Quote of the Day
“Just thankful I had a shirt this time…”
—Johnny Manziel to Twitter regarding his most recent mugshot, according to the Dallas Morning News. The tweet seems to have been deleted from his social media account. Manziel turned himself in on Wednesday following a Dallas County grand jury’s decision to indict Manziel on a misdemeanor charge of domestic violence.
RetrospecTed—We’ve had a full day to digest and diagnose Ted Cruz’s failed presidential campaign, and there are plenty of theories circulating as to what exactly went wrong (none of these theories involve the Zodiac Killer). The Dallas Morning News put forth the paradoxical case that Cruz’s strengths became his greatest weaknesses—his outsider status ultimately left him ally-less. “He made himself too hated,” one political analyst told the Morning News. CNN noted Cruz’s alliance with John Kasich backfired as he failed to sell himself to Kasich’s newly available voters, and also argued that the final, overarching nail in Cruz’s coffin was that “He never fulfilled his promise to unite the religious right with economic conservatives.” ABC wrote that Cruz’s early move to name Carly Fiorina as his running mate made him look “desperate.” Politico painted Cruz’s Iowa gaffe, when his campaign prematurely claimed Ben Carson dropped out, as the beginning of the end—that was also, of course, the beginning of the deadly “Lyin’ Ted” jabs from Donald Trump. And yet, way back when this election season had just begun, few figured Cruz had a realistic shot to make it this far. According to the Texas Tribune, “by most accounts, Cruz’s campaign was the best run” in the Republican field. But against the bulletproof Trump, the best just wasn’t enough.
Targeting Toilets—Attorney General Ken Paxton has strong opinions about who can use the bathroom in Target. According to FOX News, Paxton sent a letter warning Target that its recently announced transgender friendly restroom policy, which allows people to use whichever gender bathroom they identify with, may “lead to criminal and otherwise unwanted activity.” As the Austin American-Statesman notes, Paxton doesn’t really have the legal authority to direct other people to the public restroom of his own choice, but his letter adds fuel to the fire that a bathroom bill battle may soon be coming to Texas. “The Texas Legislature may at some point in the future address the issue,” Paxton wrote. This comes on the heels of similar statements from Lieutenant Governor Dan Patrick; coincidentally, news of Paxton’s letter broke on the same day that the U.S. Justice Department warned North Carolina that the state’s own bathroom bill violates the Civil Rights Act. If Texas eventually passes a similar bathroom bill, it should expect the same national pushback.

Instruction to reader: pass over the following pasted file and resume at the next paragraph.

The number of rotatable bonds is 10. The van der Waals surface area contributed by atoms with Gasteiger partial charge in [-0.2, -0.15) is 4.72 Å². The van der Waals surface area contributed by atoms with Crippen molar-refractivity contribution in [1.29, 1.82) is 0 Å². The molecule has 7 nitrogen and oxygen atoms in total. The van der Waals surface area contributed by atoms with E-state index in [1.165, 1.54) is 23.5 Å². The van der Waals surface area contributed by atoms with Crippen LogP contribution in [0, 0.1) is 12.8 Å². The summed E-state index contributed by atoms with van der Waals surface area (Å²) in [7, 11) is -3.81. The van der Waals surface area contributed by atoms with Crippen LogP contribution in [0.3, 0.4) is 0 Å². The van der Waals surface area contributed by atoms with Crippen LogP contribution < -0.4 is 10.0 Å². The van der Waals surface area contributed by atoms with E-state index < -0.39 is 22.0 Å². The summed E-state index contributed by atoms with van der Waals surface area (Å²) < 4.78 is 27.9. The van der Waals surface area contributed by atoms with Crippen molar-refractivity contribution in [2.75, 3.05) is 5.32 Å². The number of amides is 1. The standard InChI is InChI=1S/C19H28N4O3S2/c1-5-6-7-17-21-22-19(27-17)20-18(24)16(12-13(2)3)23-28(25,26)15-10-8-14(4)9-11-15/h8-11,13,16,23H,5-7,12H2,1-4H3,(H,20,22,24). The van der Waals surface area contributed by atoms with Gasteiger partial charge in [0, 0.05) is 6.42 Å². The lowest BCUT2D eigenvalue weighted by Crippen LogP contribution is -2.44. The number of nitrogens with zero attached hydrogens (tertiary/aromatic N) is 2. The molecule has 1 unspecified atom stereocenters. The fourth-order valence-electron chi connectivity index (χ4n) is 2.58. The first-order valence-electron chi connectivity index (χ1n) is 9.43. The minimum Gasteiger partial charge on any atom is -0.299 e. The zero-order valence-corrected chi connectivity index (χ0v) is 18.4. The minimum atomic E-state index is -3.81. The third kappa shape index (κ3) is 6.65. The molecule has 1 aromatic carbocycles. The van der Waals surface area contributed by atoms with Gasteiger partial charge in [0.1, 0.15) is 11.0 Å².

Racist Plot—A white woman was told by a Corpus Christi-area cemetery that her Hispanic husband’s remains can’t be buried there, prompting a civil rights advocacy group to file a federal lawsuit against the cemetery’s allegedly racist policy, according the Texas Tribune. The complaint alleges the cemetery’s director told the woman, who has a Hispanic last name, to “go up the road and bury him with the n—– and Mexicans” after the cemetery association voted to deny his burial in the “whites only” cemetery. The cemetery must have eventually realized just how stupid its policy was, because it reversed its decision and allowed the woman to bury her husband. Of course, the sudden moment of clarity seems a little late, considering this is 2016 and “whites only” cemeteries have been illegal since 1948. The Tribune says the woman hasn’t yet interned his ashes on the site. According to the Tribune, she is planning to file her own separate lawsuit and the Justice Department is preparing to get involved too.